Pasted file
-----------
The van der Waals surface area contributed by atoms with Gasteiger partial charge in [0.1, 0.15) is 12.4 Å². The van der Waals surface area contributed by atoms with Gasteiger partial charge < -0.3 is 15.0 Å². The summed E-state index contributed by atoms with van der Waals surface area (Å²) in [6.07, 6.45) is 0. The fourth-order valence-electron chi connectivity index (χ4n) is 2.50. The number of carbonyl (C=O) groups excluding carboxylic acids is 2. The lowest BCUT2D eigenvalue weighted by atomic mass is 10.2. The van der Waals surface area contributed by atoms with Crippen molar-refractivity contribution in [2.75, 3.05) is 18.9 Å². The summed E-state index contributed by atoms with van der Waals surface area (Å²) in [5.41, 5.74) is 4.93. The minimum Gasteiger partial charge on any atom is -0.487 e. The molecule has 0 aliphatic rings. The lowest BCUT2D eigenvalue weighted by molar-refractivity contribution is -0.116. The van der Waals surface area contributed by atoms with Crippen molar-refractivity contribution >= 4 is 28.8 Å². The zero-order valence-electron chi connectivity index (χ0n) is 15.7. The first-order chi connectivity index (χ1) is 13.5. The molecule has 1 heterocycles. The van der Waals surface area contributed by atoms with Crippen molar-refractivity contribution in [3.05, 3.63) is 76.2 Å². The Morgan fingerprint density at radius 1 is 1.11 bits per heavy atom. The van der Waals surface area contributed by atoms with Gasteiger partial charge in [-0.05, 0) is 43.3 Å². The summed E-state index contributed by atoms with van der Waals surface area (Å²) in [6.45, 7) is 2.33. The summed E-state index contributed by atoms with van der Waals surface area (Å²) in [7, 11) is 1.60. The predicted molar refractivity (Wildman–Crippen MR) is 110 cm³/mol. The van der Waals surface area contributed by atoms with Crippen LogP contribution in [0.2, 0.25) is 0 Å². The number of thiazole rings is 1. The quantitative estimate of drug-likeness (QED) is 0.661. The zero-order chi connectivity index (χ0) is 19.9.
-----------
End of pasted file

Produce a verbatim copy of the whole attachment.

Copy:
The van der Waals surface area contributed by atoms with Gasteiger partial charge in [0.1, 0.15) is 12.4 Å². The van der Waals surface area contributed by atoms with Gasteiger partial charge < -0.3 is 15.0 Å². The summed E-state index contributed by atoms with van der Waals surface area (Å²) in [6.07, 6.45) is 0. The fourth-order valence-electron chi connectivity index (χ4n) is 2.50. The number of carbonyl (C=O) groups excluding carboxylic acids is 2. The lowest BCUT2D eigenvalue weighted by atomic mass is 10.2. The van der Waals surface area contributed by atoms with Crippen molar-refractivity contribution in [2.75, 3.05) is 18.9 Å². The summed E-state index contributed by atoms with van der Waals surface area (Å²) in [5.41, 5.74) is 4.93. The minimum Gasteiger partial charge on any atom is -0.487 e. The molecule has 0 aliphatic rings. The lowest BCUT2D eigenvalue weighted by molar-refractivity contribution is -0.116. The van der Waals surface area contributed by atoms with Crippen molar-refractivity contribution >= 4 is 28.8 Å². The zero-order valence-electron chi connectivity index (χ0n) is 15.7. The first-order chi connectivity index (χ1) is 13.5. The molecule has 1 heterocycles. The van der Waals surface area contributed by atoms with Crippen molar-refractivity contribution in [3.05, 3.63) is 76.2 Å². The Morgan fingerprint density at radius 1 is 1.11 bits per heavy atom. The van der Waals surface area contributed by atoms with Gasteiger partial charge in [-0.05, 0) is 43.3 Å². The summed E-state index contributed by atoms with van der Waals surface area (Å²) in [6.45, 7) is 2.33. The summed E-state index contributed by atoms with van der Waals surface area (Å²) in [7, 11) is 1.60. The predicted molar refractivity (Wildman–Crippen MR) is 110 cm³/mol. The van der Waals surface area contributed by atoms with Crippen LogP contribution in [0.2, 0.25) is 0 Å². The number of thiazole rings is 1. The quantitative estimate of drug-likeness (QED) is 0.661. The zero-order chi connectivity index (χ0) is 19.9.